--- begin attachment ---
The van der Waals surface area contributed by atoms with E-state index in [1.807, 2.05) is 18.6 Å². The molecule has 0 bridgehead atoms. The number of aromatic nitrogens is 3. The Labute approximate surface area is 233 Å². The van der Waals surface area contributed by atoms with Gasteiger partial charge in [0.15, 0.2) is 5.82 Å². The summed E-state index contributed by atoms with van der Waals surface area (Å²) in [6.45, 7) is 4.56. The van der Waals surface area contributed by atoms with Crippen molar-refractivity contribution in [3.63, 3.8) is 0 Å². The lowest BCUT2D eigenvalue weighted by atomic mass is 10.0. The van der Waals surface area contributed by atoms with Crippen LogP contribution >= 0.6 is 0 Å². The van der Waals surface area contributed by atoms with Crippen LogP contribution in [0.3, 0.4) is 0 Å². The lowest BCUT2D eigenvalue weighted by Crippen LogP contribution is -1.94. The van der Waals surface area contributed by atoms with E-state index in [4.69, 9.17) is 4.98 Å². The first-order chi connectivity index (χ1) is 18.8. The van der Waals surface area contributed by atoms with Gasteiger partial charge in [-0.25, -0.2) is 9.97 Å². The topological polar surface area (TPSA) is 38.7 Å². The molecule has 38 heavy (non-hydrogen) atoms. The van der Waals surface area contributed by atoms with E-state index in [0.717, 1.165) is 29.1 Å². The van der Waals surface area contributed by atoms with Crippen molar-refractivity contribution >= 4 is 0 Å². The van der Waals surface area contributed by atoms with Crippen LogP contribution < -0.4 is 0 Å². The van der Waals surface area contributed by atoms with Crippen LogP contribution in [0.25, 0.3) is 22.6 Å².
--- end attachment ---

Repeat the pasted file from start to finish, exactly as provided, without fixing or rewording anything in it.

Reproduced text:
The van der Waals surface area contributed by atoms with E-state index in [1.807, 2.05) is 18.6 Å². The molecule has 0 bridgehead atoms. The number of aromatic nitrogens is 3. The Labute approximate surface area is 233 Å². The van der Waals surface area contributed by atoms with Gasteiger partial charge in [0.15, 0.2) is 5.82 Å². The summed E-state index contributed by atoms with van der Waals surface area (Å²) in [6.45, 7) is 4.56. The van der Waals surface area contributed by atoms with Crippen molar-refractivity contribution in [3.63, 3.8) is 0 Å². The lowest BCUT2D eigenvalue weighted by atomic mass is 10.0. The van der Waals surface area contributed by atoms with Crippen LogP contribution >= 0.6 is 0 Å². The van der Waals surface area contributed by atoms with Crippen LogP contribution in [0.3, 0.4) is 0 Å². The lowest BCUT2D eigenvalue weighted by Crippen LogP contribution is -1.94. The van der Waals surface area contributed by atoms with E-state index in [4.69, 9.17) is 4.98 Å². The first-order chi connectivity index (χ1) is 18.8. The van der Waals surface area contributed by atoms with Gasteiger partial charge in [-0.25, -0.2) is 9.97 Å². The topological polar surface area (TPSA) is 38.7 Å². The molecule has 38 heavy (non-hydrogen) atoms. The van der Waals surface area contributed by atoms with E-state index in [0.717, 1.165) is 29.1 Å². The van der Waals surface area contributed by atoms with Crippen molar-refractivity contribution >= 4 is 0 Å². The van der Waals surface area contributed by atoms with Crippen LogP contribution < -0.4 is 0 Å². The van der Waals surface area contributed by atoms with Crippen LogP contribution in [0.25, 0.3) is 22.6 Å².